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What is slightly confusing is the subtitle. Unless I have missed a clever technological pun it seems strange to describe a two part book as "The Complete Series." Particularly as, without wishing to give anything whatsoever away, the ending definitely sets up a future sequel. And the two parts ("Separate Paths" and "Convergence") do not stand alone. The titles of each part seemingly refer to Cameron and Rosa, who in the first part are physically separate, before their holograms unite in the second. "Parallel Parts" may be a more apt title for the first section, as the stories of the two teenagers are cleverly interwoven, mirroring each other throughout, creating a compelling sense of destiny.
The book is certainly not flawless. The comedian Stewart Lee has an excellent routine about Dan Brown, in which his writing style is satirised with the line "the famous man looked at the red cup." Sadly Shaw's prose is sometimes, and only sometimes, along those lines: "the stubby ends of the featureless arms"; "white buildings...under the cool lunar light." The excessive use of adjectives is far more prevalent towards the start of the book, and almost entirely disappears once the novel gets going. My reservations about Shaw's writing style are further assuaged by the many things he does right.
To my mind Hemingway could barely pull off interspersing English sentences with Spanish words and where one of the most lauded writers in the canon failed, Shaw succeeds. One of the greatest tests of science fiction is whether the science stands up, not to rigorous professional examination, but to its own internal logic. Not once did I feel that From the Shadows created any difficult paradoxes, even when it deviated (albeit through holographic projection) into time travel. Shaw even gets away with the joke about someone from the future providing authors with an idea for an as yet unwritten work. I have seen the joke done several times on Doctor Who (and I do not watch Doctor Who), and yet when Shaw deploys it during an encounter between Cameron and Arthur Conan Doyle he eventually bludgeoned me into laughter (it was the HG Wells reference that sealed it, for the record). If the book is occasionally predictable, then it is pleasantly experimental with form. Although told primarily through a straightforward limited third person perspective, alternating between various characters, the novel does divert at various moments into a play script, a question and answer session, and the transcript of a television show. All of which are carried off with aplomb. Shaw even finds time for the occasional piece of piquant satire, as when he compels a fundamentalist religious protester against the new technology to insist that "As rational adults...we must protect our children from this satanic threat."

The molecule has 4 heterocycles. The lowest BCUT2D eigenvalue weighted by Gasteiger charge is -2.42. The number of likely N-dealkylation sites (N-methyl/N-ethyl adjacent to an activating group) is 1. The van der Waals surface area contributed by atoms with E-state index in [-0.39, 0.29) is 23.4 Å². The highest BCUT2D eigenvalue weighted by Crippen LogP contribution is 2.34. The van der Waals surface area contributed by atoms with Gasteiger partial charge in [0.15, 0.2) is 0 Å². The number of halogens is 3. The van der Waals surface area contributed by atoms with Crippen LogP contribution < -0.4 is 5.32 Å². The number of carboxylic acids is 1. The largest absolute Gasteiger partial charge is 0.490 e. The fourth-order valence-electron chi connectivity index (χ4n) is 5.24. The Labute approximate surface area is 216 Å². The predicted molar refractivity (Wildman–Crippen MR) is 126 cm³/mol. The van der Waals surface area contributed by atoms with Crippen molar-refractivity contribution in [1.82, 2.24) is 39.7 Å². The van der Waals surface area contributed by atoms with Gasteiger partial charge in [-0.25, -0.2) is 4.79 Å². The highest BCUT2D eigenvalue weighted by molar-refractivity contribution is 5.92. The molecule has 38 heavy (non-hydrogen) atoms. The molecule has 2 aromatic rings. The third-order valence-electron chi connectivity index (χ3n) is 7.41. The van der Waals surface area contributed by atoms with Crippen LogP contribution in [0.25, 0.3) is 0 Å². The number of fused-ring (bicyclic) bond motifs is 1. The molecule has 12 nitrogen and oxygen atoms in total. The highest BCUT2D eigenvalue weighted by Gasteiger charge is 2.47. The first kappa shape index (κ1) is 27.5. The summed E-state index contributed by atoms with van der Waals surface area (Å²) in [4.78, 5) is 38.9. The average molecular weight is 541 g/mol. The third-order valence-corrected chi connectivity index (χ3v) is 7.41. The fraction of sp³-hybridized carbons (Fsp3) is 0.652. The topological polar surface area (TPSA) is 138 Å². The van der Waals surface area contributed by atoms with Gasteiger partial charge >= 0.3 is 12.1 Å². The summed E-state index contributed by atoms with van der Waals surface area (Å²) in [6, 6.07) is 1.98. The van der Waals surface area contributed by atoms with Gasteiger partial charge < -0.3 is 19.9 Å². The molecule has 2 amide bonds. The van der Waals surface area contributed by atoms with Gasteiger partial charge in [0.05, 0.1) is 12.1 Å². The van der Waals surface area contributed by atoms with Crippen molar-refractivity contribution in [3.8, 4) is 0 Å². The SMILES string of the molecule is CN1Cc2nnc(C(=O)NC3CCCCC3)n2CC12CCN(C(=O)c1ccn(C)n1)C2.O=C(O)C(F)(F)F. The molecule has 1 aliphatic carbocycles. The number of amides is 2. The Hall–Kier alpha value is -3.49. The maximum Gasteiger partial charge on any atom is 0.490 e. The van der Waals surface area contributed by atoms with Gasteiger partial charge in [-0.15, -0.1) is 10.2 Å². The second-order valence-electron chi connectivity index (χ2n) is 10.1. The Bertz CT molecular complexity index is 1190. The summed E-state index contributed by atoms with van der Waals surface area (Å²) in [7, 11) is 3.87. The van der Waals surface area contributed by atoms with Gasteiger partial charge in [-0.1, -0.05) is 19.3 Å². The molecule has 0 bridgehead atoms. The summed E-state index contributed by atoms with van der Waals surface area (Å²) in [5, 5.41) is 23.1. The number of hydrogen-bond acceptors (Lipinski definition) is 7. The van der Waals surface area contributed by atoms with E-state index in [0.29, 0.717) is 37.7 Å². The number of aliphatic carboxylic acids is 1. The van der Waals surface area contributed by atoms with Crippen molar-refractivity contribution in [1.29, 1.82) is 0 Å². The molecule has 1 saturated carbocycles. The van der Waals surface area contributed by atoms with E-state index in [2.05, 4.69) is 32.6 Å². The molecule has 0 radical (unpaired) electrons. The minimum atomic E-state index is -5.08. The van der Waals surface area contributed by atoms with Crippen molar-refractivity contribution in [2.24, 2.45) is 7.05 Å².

Although the book does sometimes slip into cliché (young adult romance by numbers, a driven female journalist with no time for friends and family, Cameron is a traditionally geekish hero), there is much more to enjoy than to criticise. Most especially in the novel's loyalty to its most interesting theme; discrimination against artificial intelligence. Shaw raises powerful questions about how human beings very like ourselves view sentient beings "simply...as tools", merely because they are man-made. It is a potent idea and one that is not merely raised but integral to the plot.
In the reviews I have written for this website I have been slightly loath to award the maximum number of stars, holding them in reserve for a book of transcendental brilliance. From the Shadows is not transcendentally brilliant. It is, however, a thoughtful, intelligent work that balances characters and ideas with an unrelenting plot. It is, by some distance, the best book I have reviewed for the site. The fact that that by no means denigrates the others I have read, makes it a worthy recipient of 4 out of 4 stars.
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